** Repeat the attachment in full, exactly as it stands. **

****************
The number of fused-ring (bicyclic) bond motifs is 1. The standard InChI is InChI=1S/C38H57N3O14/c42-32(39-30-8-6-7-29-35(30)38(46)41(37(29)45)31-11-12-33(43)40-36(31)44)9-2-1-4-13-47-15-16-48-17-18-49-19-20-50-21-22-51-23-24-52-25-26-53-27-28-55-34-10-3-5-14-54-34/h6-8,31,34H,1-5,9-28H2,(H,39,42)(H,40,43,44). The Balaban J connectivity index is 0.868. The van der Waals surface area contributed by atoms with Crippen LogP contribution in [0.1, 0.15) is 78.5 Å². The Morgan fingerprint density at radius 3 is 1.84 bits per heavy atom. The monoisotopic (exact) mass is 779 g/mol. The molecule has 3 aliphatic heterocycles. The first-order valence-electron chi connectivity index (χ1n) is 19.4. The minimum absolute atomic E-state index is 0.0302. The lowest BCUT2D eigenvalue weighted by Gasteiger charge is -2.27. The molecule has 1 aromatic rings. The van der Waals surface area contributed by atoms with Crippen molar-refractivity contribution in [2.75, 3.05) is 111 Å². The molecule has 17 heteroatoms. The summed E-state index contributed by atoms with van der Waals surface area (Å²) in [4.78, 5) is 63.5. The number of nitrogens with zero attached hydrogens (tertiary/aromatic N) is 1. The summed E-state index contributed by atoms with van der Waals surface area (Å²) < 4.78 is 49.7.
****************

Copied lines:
The number of fused-ring (bicyclic) bond motifs is 1. The standard InChI is InChI=1S/C38H57N3O14/c42-32(39-30-8-6-7-29-35(30)38(46)41(37(29)45)31-11-12-33(43)40-36(31)44)9-2-1-4-13-47-15-16-48-17-18-49-19-20-50-21-22-51-23-24-52-25-26-53-27-28-55-34-10-3-5-14-54-34/h6-8,31,34H,1-5,9-28H2,(H,39,42)(H,40,43,44). The Balaban J connectivity index is 0.868. The van der Waals surface area contributed by atoms with Crippen LogP contribution in [0.1, 0.15) is 78.5 Å². The Morgan fingerprint density at radius 3 is 1.84 bits per heavy atom. The monoisotopic (exact) mass is 779 g/mol. The molecule has 3 aliphatic heterocycles. The first-order valence-electron chi connectivity index (χ1n) is 19.4. The minimum absolute atomic E-state index is 0.0302. The lowest BCUT2D eigenvalue weighted by Gasteiger charge is -2.27. The molecule has 1 aromatic rings. The van der Waals surface area contributed by atoms with Crippen molar-refractivity contribution in [2.75, 3.05) is 111 Å². The molecule has 17 heteroatoms. The summed E-state index contributed by atoms with van der Waals surface area (Å²) in [4.78, 5) is 63.5. The number of nitrogens with zero attached hydrogens (tertiary/aromatic N) is 1. The summed E-state index contributed by atoms with van der Waals surface area (Å²) < 4.78 is 49.7.